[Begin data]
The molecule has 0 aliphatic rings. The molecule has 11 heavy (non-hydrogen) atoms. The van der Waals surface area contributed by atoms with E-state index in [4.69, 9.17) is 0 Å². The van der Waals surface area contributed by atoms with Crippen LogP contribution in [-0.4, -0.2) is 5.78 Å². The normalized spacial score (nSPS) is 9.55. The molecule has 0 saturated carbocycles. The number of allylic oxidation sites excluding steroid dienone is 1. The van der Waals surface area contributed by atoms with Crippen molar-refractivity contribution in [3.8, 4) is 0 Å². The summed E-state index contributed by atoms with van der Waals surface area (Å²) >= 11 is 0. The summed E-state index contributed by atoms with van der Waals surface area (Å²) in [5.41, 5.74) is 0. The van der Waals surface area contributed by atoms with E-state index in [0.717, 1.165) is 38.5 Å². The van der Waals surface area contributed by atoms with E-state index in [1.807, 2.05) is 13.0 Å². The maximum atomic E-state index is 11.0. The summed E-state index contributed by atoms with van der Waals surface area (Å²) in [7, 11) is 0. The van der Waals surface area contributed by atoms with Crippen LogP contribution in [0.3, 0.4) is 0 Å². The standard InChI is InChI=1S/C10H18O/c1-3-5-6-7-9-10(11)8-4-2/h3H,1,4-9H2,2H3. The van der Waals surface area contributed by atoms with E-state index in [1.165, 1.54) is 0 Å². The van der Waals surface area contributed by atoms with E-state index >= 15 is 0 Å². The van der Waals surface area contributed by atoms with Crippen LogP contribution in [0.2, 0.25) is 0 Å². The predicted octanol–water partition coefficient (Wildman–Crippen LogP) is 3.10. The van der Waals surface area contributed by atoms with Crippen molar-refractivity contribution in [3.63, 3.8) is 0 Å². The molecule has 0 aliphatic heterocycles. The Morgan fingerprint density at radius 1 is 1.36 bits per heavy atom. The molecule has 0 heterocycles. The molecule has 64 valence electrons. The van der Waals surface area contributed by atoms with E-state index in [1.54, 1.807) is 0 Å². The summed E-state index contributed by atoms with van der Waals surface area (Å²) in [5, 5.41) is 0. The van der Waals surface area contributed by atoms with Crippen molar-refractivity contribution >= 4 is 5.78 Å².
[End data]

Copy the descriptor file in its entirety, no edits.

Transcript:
The molecule has 0 aliphatic rings. The molecule has 11 heavy (non-hydrogen) atoms. The van der Waals surface area contributed by atoms with E-state index in [4.69, 9.17) is 0 Å². The van der Waals surface area contributed by atoms with Crippen LogP contribution in [-0.4, -0.2) is 5.78 Å². The normalized spacial score (nSPS) is 9.55. The molecule has 0 saturated carbocycles. The number of allylic oxidation sites excluding steroid dienone is 1. The van der Waals surface area contributed by atoms with Crippen molar-refractivity contribution in [3.8, 4) is 0 Å². The summed E-state index contributed by atoms with van der Waals surface area (Å²) >= 11 is 0. The summed E-state index contributed by atoms with van der Waals surface area (Å²) in [5.41, 5.74) is 0. The van der Waals surface area contributed by atoms with E-state index in [0.717, 1.165) is 38.5 Å². The van der Waals surface area contributed by atoms with E-state index in [1.807, 2.05) is 13.0 Å². The maximum atomic E-state index is 11.0. The summed E-state index contributed by atoms with van der Waals surface area (Å²) in [7, 11) is 0. The van der Waals surface area contributed by atoms with Crippen LogP contribution in [0.3, 0.4) is 0 Å². The standard InChI is InChI=1S/C10H18O/c1-3-5-6-7-9-10(11)8-4-2/h3H,1,4-9H2,2H3. The van der Waals surface area contributed by atoms with E-state index in [1.165, 1.54) is 0 Å². The van der Waals surface area contributed by atoms with E-state index >= 15 is 0 Å². The van der Waals surface area contributed by atoms with Crippen LogP contribution in [0.2, 0.25) is 0 Å². The predicted octanol–water partition coefficient (Wildman–Crippen LogP) is 3.10. The van der Waals surface area contributed by atoms with Crippen molar-refractivity contribution in [3.63, 3.8) is 0 Å². The molecule has 0 aliphatic heterocycles. The Morgan fingerprint density at radius 1 is 1.36 bits per heavy atom. The molecule has 0 heterocycles. The molecule has 64 valence electrons. The van der Waals surface area contributed by atoms with E-state index in [1.54, 1.807) is 0 Å². The summed E-state index contributed by atoms with van der Waals surface area (Å²) in [5, 5.41) is 0. The van der Waals surface area contributed by atoms with Crippen molar-refractivity contribution >= 4 is 5.78 Å².